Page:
Nemak of Canada Corporation

Windsor, Canada

Nemak of Canada Corporation

Windsor, Canada
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Mackay R.,Nemak of Canada Corporation | Sokolowski J.,University of Windsor
International Journal of Metalcasting | Year: 2010

A significant portion of the literature on new and/ or modified alloy compositions that could serve as a replacement for the traditional 300 series aluminum alloys used for engine components are performed on test castings, which at times have limited complexity, lending themselves to advantageous liquid feeding conditions in the semi-solid state. More specifically the limited complexity of the test casting design may lead to conditions where progressive solidification provides enhanced soundness and limited segregation, which may not repeat in the component casting, made of the same alloy with the same melt treatment strategy. The research contained in this paper will investigate both a directionally chilled wedge test casting and a component engine block (CEB) poured with four development test alloys having the same melt treatment, with the aim to establish similarities and differences encountered in the test results of both casting designs used. The authors will make a recommendation regarding the best approach for successful alloy conversion strategies for production castings. Copyright © 2010 American Foundry Society.


MacKay R.I.,Nemak of Canada Corporation | Cusinato D.,Nemak of Canada Corporation | Sokolowski J.H.,University of Windsor
International Journal of Cast Metals Research | Year: 2010

The research contained herein reviews an alternative Al-Si-Cu alloy that provides the fatigue durability that would be nearly comparable to the 356 or the 319 alloys (having integrated chill), while having comparable or lower associated raw material and processing costs. A total of forty-three V8 engine blocks were produced with an Al-9Si-1Cu alloy, assessed and compared to the production version of the same engine block casting that uses the 319 alloy (Al-7Si-3•5Cu). The casting process used to manufacture the engine blocks was the Cosworth Precision Sand Process. This comparison to the production variant of the V8 engine block includes a detailed microstructure assessment (secondary dendrite arm spacing λ2, secondary phase distribution/type and porosity), room temperature tensile testing, elevated temperature fatigue staircase plots and hardness measurements. The observation found from the aforementioned analysis was that the Al-9Si-1Cu alloy has lower porosity and, as a consequence, was able to show a 40% increase in the elevated temperature fatigue staircase plot when compared to the same plots made from regular production. © 2010 W. S. Maney & Son Ltd.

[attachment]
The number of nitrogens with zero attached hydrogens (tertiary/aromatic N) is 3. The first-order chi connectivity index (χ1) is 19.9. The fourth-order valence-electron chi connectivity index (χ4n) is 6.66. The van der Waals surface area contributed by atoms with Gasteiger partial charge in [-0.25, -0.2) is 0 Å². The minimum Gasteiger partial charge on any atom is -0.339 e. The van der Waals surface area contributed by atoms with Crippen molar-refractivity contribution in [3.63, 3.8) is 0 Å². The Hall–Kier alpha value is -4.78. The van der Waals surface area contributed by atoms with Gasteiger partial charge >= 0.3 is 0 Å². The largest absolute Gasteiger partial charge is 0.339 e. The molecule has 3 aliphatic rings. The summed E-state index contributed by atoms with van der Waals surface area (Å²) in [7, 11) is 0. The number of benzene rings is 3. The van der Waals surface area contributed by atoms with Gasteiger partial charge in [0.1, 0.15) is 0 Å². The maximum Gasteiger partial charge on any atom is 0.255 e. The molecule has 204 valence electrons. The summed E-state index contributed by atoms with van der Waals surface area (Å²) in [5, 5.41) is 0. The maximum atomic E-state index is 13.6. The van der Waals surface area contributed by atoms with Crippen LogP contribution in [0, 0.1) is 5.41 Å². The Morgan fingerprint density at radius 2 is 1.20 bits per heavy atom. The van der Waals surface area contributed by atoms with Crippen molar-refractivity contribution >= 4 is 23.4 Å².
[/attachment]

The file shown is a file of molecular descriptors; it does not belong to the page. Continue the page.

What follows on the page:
MacKay R.I.,Nemak of Canada Corporation | Sokolowski J.H.,University of Windsor
International Journal of Cast Metals Research | Year: 2010

Recent metal casting literature has focused on the effect of Al melt practices and alloy chemistry on the formation of dispersed microshrinkage porosity in the cross-section of sand castings. In the present work, an attempt is made to explain observations on the severity of microshrinkage porosity formation in wedge castings of four alloys having different Si and Cu concentrations, with cooling rates ranging from 0.75 down to 0.045°C s -1. The Al-9Si-1Cu alloy provided the lowest level of dispersed microshrinkage along the wedge and the Al-7Si-4Cu alloy had the highest porosity. It is concluded on the basis of interpretative thermal analysis with fraction solid calculation that the requirements for the lowest level of porosity are primary α-Al dendritic mass being low in volume and more permeable, a high volume of Al-Si eutectic phase but within a shorter freezing range, and a low volume fraction of the Cu and Mg containing phases post-Al-Si eutectic reactions. © 2010 W. S. Maney & Son Ltd.


Lombardi A.,Ryerson University | D'Elia F.,Ryerson University | Ravindran C.,Ryerson University | Sediako D.,National Research Council Canada | And 2 more authors.
Metallurgical and Materials Transactions A: Physical Metallurgy and Materials Science | Year: 2012

The replacement of nodular cast iron with 319 type aluminum (Al) alloys in gasoline engine blocks is an example of the shift towards the use of lighter alloys in the automotive industry. However, excessive residual stress along the cylinder bore may lead to bore distortion, significantly reducing engine operating efficiency. In the current study, microstructure, mechanical properties and residual stress were characterized along the cylinder bridge of engine blocks following thermal sand reclamation (TSR), T7 heat treatment, and service testing of the casting. Neutron diffraction was effectively used to quantify the residual stress along both the Al cylinder bridge and the adjacent gray cast iron cylinder liners in the hoop, radial, and axial orientations with respect to the cylinder axis. The results suggest that an increase in cooling rate along the cylinder caused a significant refinement in microstructure at the bottom of the cylinder. In turn, this suggested an increase in alloy strength at the bottom of the cylinder relative to the top. This increased strength at the bottom of the cylinder likely reduced the susceptibility of the cylinder to rapid relief of residual stress at elevated temperature. In contrast, the coarse microstructure at the top of the cylinder likely triggered stress relief at an elevated temperature. © 2012 The Minerals, Metals & Materials Society and ASM International.